Tuesday, July 15, 2003

re: Dean 

Nick wrote:

I think Dean hits a huge homerun in the general election with his critique of the Bush economic policy and the buzzwords of fiscal responsibility. *If* in fact he managed Vermont as well as he says he has, I think the Dubya is especially vulnerable for the record deficits his tax cuts have created. Dean has been the only democrat i've seen make this criticism of the President stick.

His foreign policy stance is really out of whack, but other than that Mrs. Lincoln, I don't see why Howard Dean can't be the star of this play. It's not as if we've never elected a president with a non-existant bordering bad foreign policy history before, right?
Most moderates aren't going to vote base on how bad Bush has been on domestic policy, they're gong to vote on foreign policy, and Dean won't get many votes from them. Let me find a few people who can say this better than I can. First is an article in Salon.com last week by John B. Jodis, who co-wrote The Emerging Democratic Majority.

If Dean himself can gather a modicum of support from blue-collar and minority Democrats, he might even be able to win the Democratic nomination for president and face George W. Bush in the general election. The Democratic field this year is pretty mediocre. But if that does happen, it could lead to a long and unhappy fall for Democrats. Some of the factors that make Dean attractive to Democrats will not endear him to independent and Republican voters.
According to Jodis, Dean won't be able to attract the white working-class voters:

In general, Dean's antiwar stance and his identification with gay rights would cause him difficulty among white working-class voters in the Midwest and the South. Democrats don't have to win majorities among these voters, but if they can't win at least 40 percent, they won't be able to win traditionally Democratic states like Arkansas, Louisiana, Missouri, Ohio, Tennessee, and West Virginia. Bill Clinton was successful because he could speak to professionals in Silicon Valley and autoworkers in Fenton, Mo. Gore couldn't win those states largely because he was too culturally identified with the Northeast, with college-educated professionals, and with postindustrial social liberalism. Dean suffers from the same political disability.
Bottom line:

To put it in regional terms: Dean, a culturally libertarian New Englander who opposed the war, could virtually forget about winning any Southern or border states. Southerners are willing to support a Southern Democrat like Clinton with whom they can identify, but they will not vote for a Dukakis or Dean. Dean would not simply get trounced in the South: His candidacy would allow Bush to take the entire South for granted and move all his resources into states like Michigan and Pennsylvania that the Democrats have to win. In the end, Dean would be lucky to hold on to Vermont, Massachusetts, Rhode Island, New York, D.C., Maryland, Illinois, Minnesota, California, Oregon, and Washington.

Wouldn't the other candidates do just as poorly? If Bush's popularity remains high, they might also be trounced. If, however, the economy continues to falter, and if Americans become skeptical about the benefits of the invasion and occupation of Iraq, a Democrat could defeat Bush -- though only if the election pivots on Bush's successes and failures and not on the qualifications of his Democratic opponent. The Democrats would be much better off in that case with a blander, more faceless, less exciting Kerry, Gephardt or even Lieberman (perhaps with Edwards, Florida Sen. Bob Graham, or retired Gen. Wesley Clark as running mate) than they would be with a fiery, controversial Dean. [emphasis added]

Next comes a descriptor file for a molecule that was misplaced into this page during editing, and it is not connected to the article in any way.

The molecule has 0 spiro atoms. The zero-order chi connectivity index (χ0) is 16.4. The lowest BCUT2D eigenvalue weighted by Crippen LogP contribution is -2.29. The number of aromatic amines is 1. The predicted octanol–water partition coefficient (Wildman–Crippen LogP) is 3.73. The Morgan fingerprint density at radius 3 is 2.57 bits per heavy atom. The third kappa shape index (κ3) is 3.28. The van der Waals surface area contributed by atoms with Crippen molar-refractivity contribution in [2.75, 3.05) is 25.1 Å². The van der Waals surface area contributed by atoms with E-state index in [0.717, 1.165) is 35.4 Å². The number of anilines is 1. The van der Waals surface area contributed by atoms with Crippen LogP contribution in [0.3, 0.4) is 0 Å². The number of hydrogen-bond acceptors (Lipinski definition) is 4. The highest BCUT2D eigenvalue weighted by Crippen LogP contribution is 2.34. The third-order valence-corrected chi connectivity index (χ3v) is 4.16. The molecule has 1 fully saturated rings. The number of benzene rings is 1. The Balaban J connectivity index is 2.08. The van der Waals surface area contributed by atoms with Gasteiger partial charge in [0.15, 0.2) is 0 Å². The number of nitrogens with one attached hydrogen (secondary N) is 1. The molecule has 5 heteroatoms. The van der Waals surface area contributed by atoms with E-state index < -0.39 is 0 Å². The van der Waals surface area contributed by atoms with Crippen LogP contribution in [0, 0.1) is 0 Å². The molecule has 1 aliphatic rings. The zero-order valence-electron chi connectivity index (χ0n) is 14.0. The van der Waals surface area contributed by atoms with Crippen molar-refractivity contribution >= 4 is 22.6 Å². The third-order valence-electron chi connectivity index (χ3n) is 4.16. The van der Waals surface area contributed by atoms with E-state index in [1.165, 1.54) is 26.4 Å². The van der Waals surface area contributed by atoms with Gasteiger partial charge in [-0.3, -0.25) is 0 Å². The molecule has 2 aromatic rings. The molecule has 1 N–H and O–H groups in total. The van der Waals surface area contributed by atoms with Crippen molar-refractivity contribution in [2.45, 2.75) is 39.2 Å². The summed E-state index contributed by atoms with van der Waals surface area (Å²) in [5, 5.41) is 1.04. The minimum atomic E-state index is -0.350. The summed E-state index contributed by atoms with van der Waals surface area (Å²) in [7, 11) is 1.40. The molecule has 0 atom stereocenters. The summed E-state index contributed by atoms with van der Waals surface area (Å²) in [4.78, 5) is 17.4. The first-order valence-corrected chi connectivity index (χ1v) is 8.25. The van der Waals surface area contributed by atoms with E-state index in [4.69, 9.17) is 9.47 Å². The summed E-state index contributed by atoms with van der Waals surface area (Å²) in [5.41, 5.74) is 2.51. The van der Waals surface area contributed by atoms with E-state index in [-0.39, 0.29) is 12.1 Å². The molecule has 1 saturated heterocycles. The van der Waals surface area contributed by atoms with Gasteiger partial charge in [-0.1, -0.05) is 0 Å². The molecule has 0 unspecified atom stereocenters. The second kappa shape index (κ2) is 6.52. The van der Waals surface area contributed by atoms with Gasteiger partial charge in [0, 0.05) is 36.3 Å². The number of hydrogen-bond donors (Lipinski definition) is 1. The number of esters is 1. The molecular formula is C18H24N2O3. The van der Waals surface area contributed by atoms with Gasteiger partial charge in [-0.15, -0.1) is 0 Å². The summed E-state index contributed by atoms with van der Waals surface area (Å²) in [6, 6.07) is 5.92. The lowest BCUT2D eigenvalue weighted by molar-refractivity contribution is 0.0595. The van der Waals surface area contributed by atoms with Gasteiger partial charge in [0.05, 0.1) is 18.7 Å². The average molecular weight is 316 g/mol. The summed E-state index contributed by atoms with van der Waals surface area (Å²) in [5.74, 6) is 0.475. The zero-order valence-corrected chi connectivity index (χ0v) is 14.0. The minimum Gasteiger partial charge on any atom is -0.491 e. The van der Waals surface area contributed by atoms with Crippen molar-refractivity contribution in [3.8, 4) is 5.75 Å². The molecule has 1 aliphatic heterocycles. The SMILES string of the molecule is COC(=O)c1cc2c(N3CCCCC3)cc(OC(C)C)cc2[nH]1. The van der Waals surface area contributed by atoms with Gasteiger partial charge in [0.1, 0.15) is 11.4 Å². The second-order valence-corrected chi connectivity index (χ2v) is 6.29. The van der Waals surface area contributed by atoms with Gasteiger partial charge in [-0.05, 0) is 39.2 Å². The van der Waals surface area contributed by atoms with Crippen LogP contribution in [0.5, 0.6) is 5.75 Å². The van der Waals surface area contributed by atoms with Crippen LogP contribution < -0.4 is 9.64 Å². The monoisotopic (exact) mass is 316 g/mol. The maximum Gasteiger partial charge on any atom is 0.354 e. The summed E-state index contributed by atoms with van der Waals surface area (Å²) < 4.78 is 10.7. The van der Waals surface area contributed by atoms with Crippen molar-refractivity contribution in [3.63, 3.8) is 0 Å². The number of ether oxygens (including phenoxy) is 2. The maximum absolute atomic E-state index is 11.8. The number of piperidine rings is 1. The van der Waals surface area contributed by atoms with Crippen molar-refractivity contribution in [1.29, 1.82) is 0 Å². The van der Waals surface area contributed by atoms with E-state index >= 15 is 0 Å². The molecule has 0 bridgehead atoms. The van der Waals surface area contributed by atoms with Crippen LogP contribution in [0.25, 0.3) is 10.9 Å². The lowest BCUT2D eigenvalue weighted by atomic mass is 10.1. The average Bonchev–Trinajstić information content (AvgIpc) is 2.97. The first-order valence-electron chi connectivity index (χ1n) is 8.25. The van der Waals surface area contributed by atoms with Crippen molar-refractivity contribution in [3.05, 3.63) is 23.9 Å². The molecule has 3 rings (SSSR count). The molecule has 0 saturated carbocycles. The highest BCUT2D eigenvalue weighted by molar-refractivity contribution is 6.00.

Jodis concludes his article by noting how similar Dean is with George McGovern. Another to make this comparison is Larry Kaplan of the New Republic. Writng in OpinionJournal.com last week, Kaplan notes the overwhelming importance of foreign policy in the last, and the next, election:

During the 2002 midterm election cycle, polls found that most voters rated national security as the country's top priority, even more important than the economy. And as defense and foreign policy issues have re-emerged, so too has the Republican advantage. Hence, numerous recent surveys have shown that once again Americans trust Republicans over Democrats on national security issues, often by a margin of 3 to 1 ... True, the economy will play a crucial role in the 2004 presidential election. But, as Kerry adviser Chris Lehane has put it, "To get to that issue, you need to satisfy [voters'] expectation and desire that you can handle national security."
And nominating Dean won't exactly close that gap:

The good news here is that, after a decade of touting microinitiatives, school uniforms, and Fleetwood Mac tunes, the party of Harry Truman has finally rediscovered its voice on national security issues. The bad news is that it's the voice of George McGovern ...

... despite the economy, the president still enjoys approval ratings of 60% plus. If the Democratic Party intends to run against a popular war, its leaders might wish to recall the lesson of a Democrat who ran against an unpopular war. He lost 49 states.
Conservatives like Rod Dreher are absolutely giddy with excitement:

... Dean's my favorite Democrat, for the same reason he's Karl Rove's. Go, Howard, go!
(Jodis article via Dan Drezner, Kaplan via Michael Totten).
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